Currently I'm sitting in a newly opened, pretty unapologetically hipster coffee shop down the street from our Old Fourth Ward apartment. It's times like these when I'm walking down the street in shorts or sitting on my balcony with a glass of wine, shoulders out, that I think, stop and appreciate this. Appreciate those leaves that are starting to fall. Appreciate the coolness to the air in the morning when you wake up before dawn to go to work. It's very easy to fall back into the American life where we are blasting through our lives and not stopping to think how these simplicities are not even a possibility in other countries. The wi-fi not working in your local Kroger? The green tea brand that you like isn't being carried anymore? It's okay. At least you're not working in 117 degree heat and having your passport withheld. Now that I'm in America, I can be a bit more frank about the things we saw while living in Qatar (but thats another post entirely).
So we've been back in America for nearly three months and I have to say that it is shocking the ease to which you fall back into the routines, the expectations, the life. I think last summer we basically spent two months in awe of all things American and were going headlong into every summer experience that this carb-loaded country could offer us. However, being back *for good* is something totally different. You're busy. You're busy with "real life". I had basically one or two weeks to get things out of storage and unpacked before I started work. We were busy setting up our phones, internet, utilities. No vacation stuff. We were turning our life back on. It proved to be time consuming and, at times, difficult. You don't realize how plugged in you are until you have to plug yourself back in. Matrix style, y'all. Back into the machine!
I have been taking some photos to document our ~life change~ so you guys could see the adventure that is coming back to your home country. Once you're gone for so long, your own country starts to feel a bit foreign and the long stretches between pulling our your dirty, patch covered pack definitely has you feeling the itch to travel even though you've just returned.
One of our last days in Doha after completely packing up our apartment and putting it back to the generic, clinical looking way that it was. Y'all. Our apartment did -not- look like this when we were done filling it with art, books and pillows. To those friends who came over for dinner all the time, doesn't this look weird??
On our last night in Doha we went to have dinner at Salamath (Justin's favorite Sri Lankan restaurant) and then went to Petite Cafe where we had tea and shisha with our friends until our individual flight times started popping up.
We got into the car with our friend Eddie and that was when we heard that the airport that we were meant to fly into in Turkey had just been bombed. We were...extremely paranoid and anxious to say the least. We got back home and, not sure what to do, Justin called Turkish Airlines. They basically told us, just hold on...we'll call you back. Nothing. Nothing. Nothing. We sat in this in-between zone of needing to leave the country but certainly not wanting to fly into Turkey. After staying up all night and trying to figure out what in the world we were going to do, we managed to get the new direct flight from Doha to Atlanta on Qatar Airways. We lugged our four huge bags down to the waiting car, gave the keys to the security guard who had no idea they needed to take my keys and, while the sun was finally coming up, watched as our home from the past two years disappeared into the already descending fog of dust and humidity. And I did definitely cry. How could you not after everything that we lived through in Doha? I do miss aspects of living abroad. Do I miss Doha itself? Kind of. Would I go back? Ehhhhh....TBD. I would mostly go solely to see all my buddies again but lets meet in Georgia (the country) or Thailand or Ireland or anywhere else instead first. Hah.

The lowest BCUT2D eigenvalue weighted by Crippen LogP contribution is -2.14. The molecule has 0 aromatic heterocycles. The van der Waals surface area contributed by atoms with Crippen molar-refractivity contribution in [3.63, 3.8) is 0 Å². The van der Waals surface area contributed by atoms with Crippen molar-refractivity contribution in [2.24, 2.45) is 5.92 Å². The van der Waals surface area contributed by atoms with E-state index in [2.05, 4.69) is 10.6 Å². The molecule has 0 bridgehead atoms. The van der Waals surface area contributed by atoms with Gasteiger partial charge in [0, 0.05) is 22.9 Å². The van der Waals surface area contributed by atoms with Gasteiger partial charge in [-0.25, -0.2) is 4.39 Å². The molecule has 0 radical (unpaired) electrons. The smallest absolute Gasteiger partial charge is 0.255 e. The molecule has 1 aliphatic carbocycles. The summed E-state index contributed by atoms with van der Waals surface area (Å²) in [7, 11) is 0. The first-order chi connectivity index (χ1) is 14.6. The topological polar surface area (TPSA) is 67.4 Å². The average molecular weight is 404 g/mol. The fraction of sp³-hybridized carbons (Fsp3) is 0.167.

Currently Justin and I are putting a lot of heart into our apartment in downtown Atlanta and really investing in it to make it gloriously ours. In our apartment is our huge collection of books (as we're both huge readers), photos of our family, photos of our travels, Ganesha from India, Buddha from Sri Lanka, pillows from Bali, a trekking map from Nepal. We've been finding local builders and artists to help fill our home with art and custom furniture. Our apartment is such a reflection of our life together. It's our home.
So as we're settling back into our American life, complaining about green tea and drinking all the three dollar Trader Joe's wine we can, we are still remembering Doha and all of the great memories, friends and travels we had. Not to say that all of that is over. It's definitely not. It's just minus karak and Afghan Brothers.
Next up on a trip list: stay tuned for stories and photos from Montana and Iceland (I'm coming for you tiny Icelandic ponies!).